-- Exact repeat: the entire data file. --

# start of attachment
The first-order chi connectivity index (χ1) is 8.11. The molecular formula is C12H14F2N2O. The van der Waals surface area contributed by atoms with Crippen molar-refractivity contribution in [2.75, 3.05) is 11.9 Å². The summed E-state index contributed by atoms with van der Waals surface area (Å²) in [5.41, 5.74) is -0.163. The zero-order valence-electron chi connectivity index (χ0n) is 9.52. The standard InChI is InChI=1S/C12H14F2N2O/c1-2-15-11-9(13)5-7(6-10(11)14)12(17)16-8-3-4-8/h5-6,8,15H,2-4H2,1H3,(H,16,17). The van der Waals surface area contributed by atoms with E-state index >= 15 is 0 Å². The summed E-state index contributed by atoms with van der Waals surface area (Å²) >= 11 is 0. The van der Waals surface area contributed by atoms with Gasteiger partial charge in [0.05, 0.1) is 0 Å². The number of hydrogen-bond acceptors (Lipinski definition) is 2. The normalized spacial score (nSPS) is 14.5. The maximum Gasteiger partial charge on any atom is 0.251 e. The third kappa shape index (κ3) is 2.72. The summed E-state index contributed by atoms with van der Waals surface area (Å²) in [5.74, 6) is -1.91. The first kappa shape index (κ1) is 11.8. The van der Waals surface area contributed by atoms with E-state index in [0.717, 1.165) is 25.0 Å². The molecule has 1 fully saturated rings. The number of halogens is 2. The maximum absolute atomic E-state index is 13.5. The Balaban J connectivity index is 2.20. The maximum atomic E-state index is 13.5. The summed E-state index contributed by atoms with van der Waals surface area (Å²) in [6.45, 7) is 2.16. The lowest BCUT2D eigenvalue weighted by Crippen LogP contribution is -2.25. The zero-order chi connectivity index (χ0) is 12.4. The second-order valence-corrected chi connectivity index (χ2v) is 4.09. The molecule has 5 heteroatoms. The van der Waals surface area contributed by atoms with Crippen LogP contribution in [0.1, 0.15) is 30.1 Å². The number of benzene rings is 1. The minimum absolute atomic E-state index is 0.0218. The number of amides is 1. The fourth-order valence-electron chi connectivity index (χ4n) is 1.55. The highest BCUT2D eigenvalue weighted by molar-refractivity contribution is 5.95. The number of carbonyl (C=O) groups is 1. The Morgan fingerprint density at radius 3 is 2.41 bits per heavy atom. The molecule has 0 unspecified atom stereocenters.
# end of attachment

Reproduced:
The first-order chi connectivity index (χ1) is 8.11. The molecular formula is C12H14F2N2O. The van der Waals surface area contributed by atoms with Crippen molar-refractivity contribution in [2.75, 3.05) is 11.9 Å². The summed E-state index contributed by atoms with van der Waals surface area (Å²) in [5.41, 5.74) is -0.163. The zero-order valence-electron chi connectivity index (χ0n) is 9.52. The standard InChI is InChI=1S/C12H14F2N2O/c1-2-15-11-9(13)5-7(6-10(11)14)12(17)16-8-3-4-8/h5-6,8,15H,2-4H2,1H3,(H,16,17). The van der Waals surface area contributed by atoms with E-state index >= 15 is 0 Å². The summed E-state index contributed by atoms with van der Waals surface area (Å²) >= 11 is 0. The van der Waals surface area contributed by atoms with Gasteiger partial charge in [0.05, 0.1) is 0 Å². The number of hydrogen-bond acceptors (Lipinski definition) is 2. The normalized spacial score (nSPS) is 14.5. The maximum Gasteiger partial charge on any atom is 0.251 e. The third kappa shape index (κ3) is 2.72. The summed E-state index contributed by atoms with van der Waals surface area (Å²) in [5.74, 6) is -1.91. The first kappa shape index (κ1) is 11.8. The van der Waals surface area contributed by atoms with E-state index in [0.717, 1.165) is 25.0 Å². The molecule has 1 fully saturated rings. The number of halogens is 2. The maximum absolute atomic E-state index is 13.5. The Balaban J connectivity index is 2.20. The maximum atomic E-state index is 13.5. The summed E-state index contributed by atoms with van der Waals surface area (Å²) in [6.45, 7) is 2.16. The lowest BCUT2D eigenvalue weighted by Crippen LogP contribution is -2.25. The zero-order chi connectivity index (χ0) is 12.4. The second-order valence-corrected chi connectivity index (χ2v) is 4.09. The molecule has 5 heteroatoms. The van der Waals surface area contributed by atoms with Crippen LogP contribution in [0.1, 0.15) is 30.1 Å². The number of benzene rings is 1. The minimum absolute atomic E-state index is 0.0218. The number of amides is 1. The fourth-order valence-electron chi connectivity index (χ4n) is 1.55. The highest BCUT2D eigenvalue weighted by molar-refractivity contribution is 5.95. The number of carbonyl (C=O) groups is 1. The Morgan fingerprint density at radius 3 is 2.41 bits per heavy atom. The molecule has 0 unspecified atom stereocenters.